Céline Condorelli is a London-based artist who makes supporting structures; she is the author and editor of Support Structures published by Sternberg Press (2009), and one of the founding directors of Eastside Projects, an exhibition space in Birmingham, UK; she is currently Professor at NABA (Nuova Accademia di Belle Arti) Milan. Recent exhibitions include Céline Condorelli, Chisenhale Gallery, and Positions, Van Abbemuseum including the publication The Company She Keeps, Bookworks, and baubau, Museum of Contemporary Art, Leipzig, Germany (all 2014), Puppet Show, Puppet Show, Gävle Konstcentrum, Grundy Art Gallery (2014), Additionals, Project Art Centre, Dublin, Ireland, Things That Go Without Saying, Grazer Kunstverein, Austria, The Parliament, ‘Archive of Disobedience’, Castello di Rivoli, Italy (2013), Social Fabric, Iniva, London and Lund Konsthall, Sweden (2012), Surrounded by the Uninhabitable, SALT Istanbul (2012) “There is nothing left”, Alexandria Contemporary Arts Forum, Egypt and Oslo Kunstforening (2011-12), Manifesta 8, Murcia (2010), Revision‘part 1 and 2’, Artists Space, New York, (2009), and Cell Projects, London, 2010).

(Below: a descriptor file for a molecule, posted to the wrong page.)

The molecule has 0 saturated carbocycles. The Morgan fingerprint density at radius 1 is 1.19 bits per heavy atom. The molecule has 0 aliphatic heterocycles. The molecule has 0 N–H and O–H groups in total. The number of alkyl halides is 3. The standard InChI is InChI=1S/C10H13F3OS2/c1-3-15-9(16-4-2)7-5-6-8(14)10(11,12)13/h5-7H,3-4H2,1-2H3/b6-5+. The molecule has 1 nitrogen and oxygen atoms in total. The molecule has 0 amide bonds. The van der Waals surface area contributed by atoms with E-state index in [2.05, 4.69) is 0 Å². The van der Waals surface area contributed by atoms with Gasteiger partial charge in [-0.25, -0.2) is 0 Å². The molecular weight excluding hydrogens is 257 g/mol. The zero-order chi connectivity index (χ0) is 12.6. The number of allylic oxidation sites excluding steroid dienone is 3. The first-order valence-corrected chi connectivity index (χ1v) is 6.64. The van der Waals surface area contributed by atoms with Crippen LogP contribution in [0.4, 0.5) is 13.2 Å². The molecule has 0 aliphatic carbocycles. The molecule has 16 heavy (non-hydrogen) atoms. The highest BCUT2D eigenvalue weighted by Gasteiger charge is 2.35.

Dr Hélène Frichot is a researcher and teacher in Critical Studies in Architecture, School of Architecture and the Built Environment, KTH, Stockholm. She has co-curated the Architecture+Philosophy public lecture series with Esther Anatolitis in Melbourne, Australia since 2005 (http://architecture.testpattern.com.au/). Between 2004-2011 she held a continuing academic position (senior lecturer between 2007-2011) in the School of Architecture and Design, RMIT University, where she has recently been appointed the position of Adjunct Professor. Her research examines the transdisciplinary field between architecture and philosophy; while her first discipline is architecture, she holds a PhD in philosophy from the University of Sydney, 2004. Hélène’s published research has ranged widely from commentary on the ethico-aesthetics of contemporary digital architecture operating within the new biotechnological paradigm; to the role of emerging participatory and relational practices in the arts, including critical, creative, and feminist spatial practices; to a consideration of the ethics of immanence and contemporary atmospheres of affect in urban environments. She considers architecture-writing to be her mode of practice. A selection of recent publications include: On Finding Oneself Spinozist: Refuge, Beatitude and the Any-Space-Whatever, in Gilles Deleuze: Image and Text (Continuum, 2009); The Forgetting of the Ethics of Immanence, in Architectural Theory Review, 7:1, 2012; Drawing, Thinking, Doing: From Diagram Work to the Superfold in ACCESS, 30 (2011); Following Hélène Cixous’s Steps Towards a Writing Architecture Architecture Theory Review, 15:3 (2010); Deleuze and Architecture, EUP, 2013.


For teaching blogs see:
www.archandphil.wordpress.com; www.philosophiesresarc.net